Market data. In addition to reviewing quote data, companies need to gather and look at general data from the markets they supply. This market data can come from multiple sources, such as industry conferences or market intelligence companies such as LMC Automotive, and can include information on predicted timing of product launches and future trends. Such data can help companies identify future quote opportunities, as well as how to predict a quote and build timelines. In the automotive industry, for example, mold shops can use information about future vehicle launches, including models and production timing, to identify a potential project and determine when that project might be put out for bid. It’s important to truly understand the market to which a business is selling its products or services.
Customer communication. Interacting with customers is another critical activity that needs to be included in a mold shop’s sales process. This might seem obvious, but all too frequently companies do not take advantage of the opportunity to exchange information with customers, better understand their needs and ask for additional business.
Mold shops need to make it a practice to visit their customers’ operations as frequently as possible (twice a year, minimum). While on site, they should speak with people throughout various departments to understand any challenges or uncover new business opportunities. During such a visit, the shop might stumble upon business that it wouldn’t otherwise know about.
We have heard over and over again from original equipment manufacturers (OEMs) and Tier-One suppliers across multiple industries that building strong relationships is the key to securing additional business. By better understanding a customer’s wants, needs and priorities, shops can identify and deliver increased value, providing innovative new processes, improved design, and expertise and knowledge.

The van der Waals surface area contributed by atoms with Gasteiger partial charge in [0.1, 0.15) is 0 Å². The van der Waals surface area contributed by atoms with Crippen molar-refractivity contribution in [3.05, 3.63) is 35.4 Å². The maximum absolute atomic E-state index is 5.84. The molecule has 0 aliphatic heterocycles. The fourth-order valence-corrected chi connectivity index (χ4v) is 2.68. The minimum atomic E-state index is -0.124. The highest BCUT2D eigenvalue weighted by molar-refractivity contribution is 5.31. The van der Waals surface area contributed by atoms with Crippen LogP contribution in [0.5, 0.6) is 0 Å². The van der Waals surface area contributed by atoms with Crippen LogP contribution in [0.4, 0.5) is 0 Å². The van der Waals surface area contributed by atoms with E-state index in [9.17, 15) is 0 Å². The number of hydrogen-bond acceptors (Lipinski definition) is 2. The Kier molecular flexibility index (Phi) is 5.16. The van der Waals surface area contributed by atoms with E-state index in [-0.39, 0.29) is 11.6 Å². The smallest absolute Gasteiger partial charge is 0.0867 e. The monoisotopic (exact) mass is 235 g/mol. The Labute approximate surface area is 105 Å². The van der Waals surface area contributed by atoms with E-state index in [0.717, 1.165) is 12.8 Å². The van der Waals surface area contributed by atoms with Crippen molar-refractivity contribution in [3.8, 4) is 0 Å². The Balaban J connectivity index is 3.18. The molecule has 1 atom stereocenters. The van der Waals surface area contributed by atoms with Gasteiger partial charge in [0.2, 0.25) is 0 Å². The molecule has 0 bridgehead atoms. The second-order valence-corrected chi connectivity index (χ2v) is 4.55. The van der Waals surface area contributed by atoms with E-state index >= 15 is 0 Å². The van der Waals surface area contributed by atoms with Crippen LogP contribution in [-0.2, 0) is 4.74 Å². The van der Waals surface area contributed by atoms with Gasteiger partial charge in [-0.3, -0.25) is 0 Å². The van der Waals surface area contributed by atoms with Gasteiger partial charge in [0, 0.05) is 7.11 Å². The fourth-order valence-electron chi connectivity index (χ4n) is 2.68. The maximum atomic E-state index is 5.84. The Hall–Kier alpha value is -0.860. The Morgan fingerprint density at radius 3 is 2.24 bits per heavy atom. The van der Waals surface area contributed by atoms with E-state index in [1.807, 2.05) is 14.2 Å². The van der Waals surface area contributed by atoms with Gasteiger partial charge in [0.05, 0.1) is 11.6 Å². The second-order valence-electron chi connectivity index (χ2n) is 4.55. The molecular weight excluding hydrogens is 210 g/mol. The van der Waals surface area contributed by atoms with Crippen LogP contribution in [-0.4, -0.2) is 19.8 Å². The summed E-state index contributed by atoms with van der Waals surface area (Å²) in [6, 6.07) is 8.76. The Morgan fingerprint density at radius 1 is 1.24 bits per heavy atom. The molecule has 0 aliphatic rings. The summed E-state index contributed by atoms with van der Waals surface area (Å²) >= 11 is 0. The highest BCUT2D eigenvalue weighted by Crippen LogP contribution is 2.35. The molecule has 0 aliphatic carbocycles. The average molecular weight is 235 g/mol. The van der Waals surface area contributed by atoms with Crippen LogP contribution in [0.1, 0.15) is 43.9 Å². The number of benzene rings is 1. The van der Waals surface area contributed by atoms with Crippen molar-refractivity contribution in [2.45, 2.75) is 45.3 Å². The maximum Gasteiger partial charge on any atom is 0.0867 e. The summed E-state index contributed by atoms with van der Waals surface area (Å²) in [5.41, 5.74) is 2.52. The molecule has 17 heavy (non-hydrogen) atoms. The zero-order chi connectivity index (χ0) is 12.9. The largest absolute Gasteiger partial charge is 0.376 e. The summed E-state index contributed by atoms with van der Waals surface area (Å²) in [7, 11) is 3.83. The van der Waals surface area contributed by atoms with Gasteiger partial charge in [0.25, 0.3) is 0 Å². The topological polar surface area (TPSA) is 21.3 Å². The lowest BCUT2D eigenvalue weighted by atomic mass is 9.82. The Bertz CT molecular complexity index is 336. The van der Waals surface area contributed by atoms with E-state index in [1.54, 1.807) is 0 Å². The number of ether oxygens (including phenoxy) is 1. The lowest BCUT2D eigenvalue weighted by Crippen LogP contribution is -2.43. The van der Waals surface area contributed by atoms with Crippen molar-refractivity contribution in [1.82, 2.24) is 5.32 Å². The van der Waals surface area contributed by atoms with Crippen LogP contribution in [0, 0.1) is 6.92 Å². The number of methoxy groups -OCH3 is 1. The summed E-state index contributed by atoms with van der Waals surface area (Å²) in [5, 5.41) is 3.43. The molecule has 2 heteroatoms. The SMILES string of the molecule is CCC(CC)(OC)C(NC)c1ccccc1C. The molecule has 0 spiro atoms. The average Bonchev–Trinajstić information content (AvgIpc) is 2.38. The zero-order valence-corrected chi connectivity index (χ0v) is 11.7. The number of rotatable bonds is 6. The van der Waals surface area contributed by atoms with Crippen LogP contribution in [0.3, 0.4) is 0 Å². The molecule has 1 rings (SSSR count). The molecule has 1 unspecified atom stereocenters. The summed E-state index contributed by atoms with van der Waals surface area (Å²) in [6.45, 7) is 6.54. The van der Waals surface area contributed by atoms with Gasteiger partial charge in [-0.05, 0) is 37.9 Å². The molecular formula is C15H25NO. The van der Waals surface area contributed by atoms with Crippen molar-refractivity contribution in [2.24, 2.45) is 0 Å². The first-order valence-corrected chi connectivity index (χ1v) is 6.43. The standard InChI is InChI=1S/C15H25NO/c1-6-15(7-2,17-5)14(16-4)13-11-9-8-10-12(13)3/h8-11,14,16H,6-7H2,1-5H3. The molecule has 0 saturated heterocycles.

Connecting the Dots
Collecting and analyzing operational and performance data (revenue per full-time equivalent employee, planned to actual hours and capacity) and allowing that data to drive the business and sales strategies, automatically links a shop’s business, sales and operations. This eases demand planning, production scheduling and capacity planning, enabling better business decision-making.
The final piece of the puzzle is continuous feedback and communication. Data collection and analysis must be conducted on a continuous basis so changes can be made as needed. At the very least, shops should focus on feedback in three key areas:
1. Pricing and quoting. Are you hitting your goals? If not, look at the data to determine why not, and make the necessary adjustments.
2. Client plans. Are you hitting your client-level goals, and why or why not?
3. Overall sales strategy. Are you succeeding in the products and markets you targeted? Are you getting the necessary financial returns in those markets?
To optimize profitability and avoid a business trough, a shop must match demand (sales) with supply (operations). To do this, leadership must be committed to the process, invest in the necessary sales and operations resources, and use data to support strategic planning and decision-making.
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Studying, analyzing, and forecasting the North American moldmaking industry for the past 20 years has taught me a lot. It has deepened my understanding of things such as innovation, initiative and industriousness. But the most important thing I have learned, is the meaning of “competition.”